Charged With Sexual Assault? See If One Of These Defenses Can Help

Being charged with sexual assault can be extremely terrifying, especially when you didn't do what the prosecution claims. Even when you might have performed certain actions, that doesn't mean the other party didn't consent. Regardless of what the situation might be, you need to know that there are options available to you to defend against the allegations. If you are facing sexual assault charges, see if one of the following defenses might work for your specific situation.

Innocence

One of the main defenses to a sexual assault charge is innocence. You can argue that you didn't actually commit the crime in question. Maybe you were somewhere else at the time of the incident. If that is the case, you couldn't be the one to blame. However, you will need to have evidence that substantiates your alibi and proves that you are telling the truth. By establishing that you weren't in the same place as the victim when the incident occurred, you can clear your name and get the charges dropped.

Beyond proving that you weren't in the same place as the other party, you can also claim that you didn't commit the crime in question. It is up to the prosecutor to prove whether or not you actually did what you are being charged with. If they can't prove their case, you will be acquitted of the crime.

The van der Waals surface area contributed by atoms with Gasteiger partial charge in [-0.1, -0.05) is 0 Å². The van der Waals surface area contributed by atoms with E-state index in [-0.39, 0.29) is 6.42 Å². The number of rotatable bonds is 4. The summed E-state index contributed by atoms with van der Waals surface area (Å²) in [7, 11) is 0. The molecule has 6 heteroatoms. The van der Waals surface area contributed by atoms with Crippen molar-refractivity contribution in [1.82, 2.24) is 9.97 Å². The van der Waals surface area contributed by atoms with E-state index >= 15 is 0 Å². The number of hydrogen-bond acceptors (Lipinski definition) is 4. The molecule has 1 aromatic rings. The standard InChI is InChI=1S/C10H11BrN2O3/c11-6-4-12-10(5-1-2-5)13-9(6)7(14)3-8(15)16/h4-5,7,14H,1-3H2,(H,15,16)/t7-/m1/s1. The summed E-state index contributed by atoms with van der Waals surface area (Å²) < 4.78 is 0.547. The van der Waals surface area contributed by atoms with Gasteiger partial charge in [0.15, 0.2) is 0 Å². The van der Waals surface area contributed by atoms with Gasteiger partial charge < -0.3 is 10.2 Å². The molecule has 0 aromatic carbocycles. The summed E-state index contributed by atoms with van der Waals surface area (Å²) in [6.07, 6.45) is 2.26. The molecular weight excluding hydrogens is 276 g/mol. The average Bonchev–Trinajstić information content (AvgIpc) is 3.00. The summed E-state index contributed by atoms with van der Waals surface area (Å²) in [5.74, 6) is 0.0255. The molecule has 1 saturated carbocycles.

Consent

Oftentimes, defendants being charged with sexual assault will claim that the other party consented to the act. One of the main components of being charged with sexual assault is that the other person wasn't a willing participant. Proving that the other party was a willing participant serves as a valid defense against the charges. It isn't always that easy to prove they wanted to participate in the act. Your best option is to show that they have a history of sexual activity.

Mentally Incapacitated

Another defense is one of mental incapacitation. Individuals who aren't mentally competent, cannot be held liable for what they did. Since every state has its own definition of insanity, you would need to go over this with a trained attorney. By showing that you didn't know what you were doing, the court will go easier on you in terms of charges.

Your best line of defense is to speak with a professional criminal defense lawyer about your situation and what caused the incident to occur. They can go over everything with you and determine how to best handle your case.


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